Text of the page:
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St. Jago's Bastion / Flat Bastion

Ref: HLFP3/200

Flat Bastion is a bastion that projects southward from the Charles V Wall built in the late 16th Century. A flat bastion is one built in the middle of a curtain, or enclosed court, when the court is too large to be defended by the bastions at its extremes.

At the time, no wall existed protecting the suburbs of the town from the South. Pedro Barrantes Maldonado writing on the pirate raid that sacked the town in 1540 noted that:

This suburb is only defended on one side and that is the side by the sea

Following the assault and looting of Gibraltar by the pirates under the command of Hayreddin Barbarossa, the Emperor Charles V promised to reinforce the defences of city. The first of these military experts was Benedetto de Ravenna, the first Italian to be given the title of Engineer of the Crown of Castile. He had previously visited other fortified towns along the coast of Andalusia, including the Rock in 1534. Essential repairs were immediately carried out under his advice, following consultation with the Mayor of Gibraltar, Don Álvaro de Bazán.

Baldassare Albianello of Padua arrived a year later and he too recommended that certain repairs be undertaken on the southern defences, with works being carried out by Luis del Toro. However, due to lack of funding work did not start until 1552 when the celebrated Milanese engineer, Juan Bautista Calvi was sent to the Rock. Calvi began work to build a wall from the sea to a casemate at the foot of the inaccessible cliff [Baluarte de Santa Cruz]. From the top of this cliff, he built a second wall, which ran from West to East until he reached the top of the Rock, at a point known as La Quebrada.1

A third wall ran along the cliff connecting to the base of the second wall.

Alonso Hernández del Portillo, writing in the early 17th Century, described the works as follows:2

 ‘He (Calvi) built a wall to protect the south side of the City (for as I have already mentioned it was not walled on the southern side) which stretched from east to west, from the sea to a casemate he built at the foot of an inaccessible cliff…..and this wall would command the sand banks close to the City, and from there the garrison would be able to threaten any enemies who tried to approach the first wall which protected the City itself and the gate known as ‘New’ so that the enemy would not be able to find protection from our men on the third wall above.’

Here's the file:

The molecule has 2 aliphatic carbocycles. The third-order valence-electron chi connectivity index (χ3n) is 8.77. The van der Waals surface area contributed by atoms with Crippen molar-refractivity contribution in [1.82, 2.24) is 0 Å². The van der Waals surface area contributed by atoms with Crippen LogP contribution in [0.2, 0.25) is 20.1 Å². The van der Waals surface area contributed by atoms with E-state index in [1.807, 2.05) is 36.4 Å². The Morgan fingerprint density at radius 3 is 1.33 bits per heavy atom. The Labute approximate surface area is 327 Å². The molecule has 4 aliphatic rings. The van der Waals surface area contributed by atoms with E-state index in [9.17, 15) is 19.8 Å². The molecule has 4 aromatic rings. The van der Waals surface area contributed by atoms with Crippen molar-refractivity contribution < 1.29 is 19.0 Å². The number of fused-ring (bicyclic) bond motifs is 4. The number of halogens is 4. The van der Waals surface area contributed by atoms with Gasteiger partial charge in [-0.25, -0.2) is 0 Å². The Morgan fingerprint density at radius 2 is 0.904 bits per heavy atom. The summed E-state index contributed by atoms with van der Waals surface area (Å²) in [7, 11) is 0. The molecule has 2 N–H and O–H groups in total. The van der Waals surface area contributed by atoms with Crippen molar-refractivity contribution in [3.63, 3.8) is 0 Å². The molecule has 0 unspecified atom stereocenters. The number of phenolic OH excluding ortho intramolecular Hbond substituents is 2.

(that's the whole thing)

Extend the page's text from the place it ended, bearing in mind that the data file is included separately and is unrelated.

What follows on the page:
This third wall mentioned by Portillo was to extend from the top of the inaccessible cliff to the base of the second or zigzag wall creating an enfilade, which in the words of Portillo would have inflicted serious losses to any enemy action attempting to storm the main city walls and the ‘New Gate’ [Puerta de África]. He also drew up plans for two defensive positions to the south of the town, where the South Bastion and Flat Bastion now stand, but due to ill health Calvi only designed the planned works but did not stay for its execution. It was probably another Italian, Amodeo Agostino, who initially constructed Calvi’s first wall but these works were cut short following his death in 1571.3

Sketch of Gibraltar by Anton van den Wyngarde, 1567.

Sketch of the South Front by Anton van den Wyngaerde, 1567.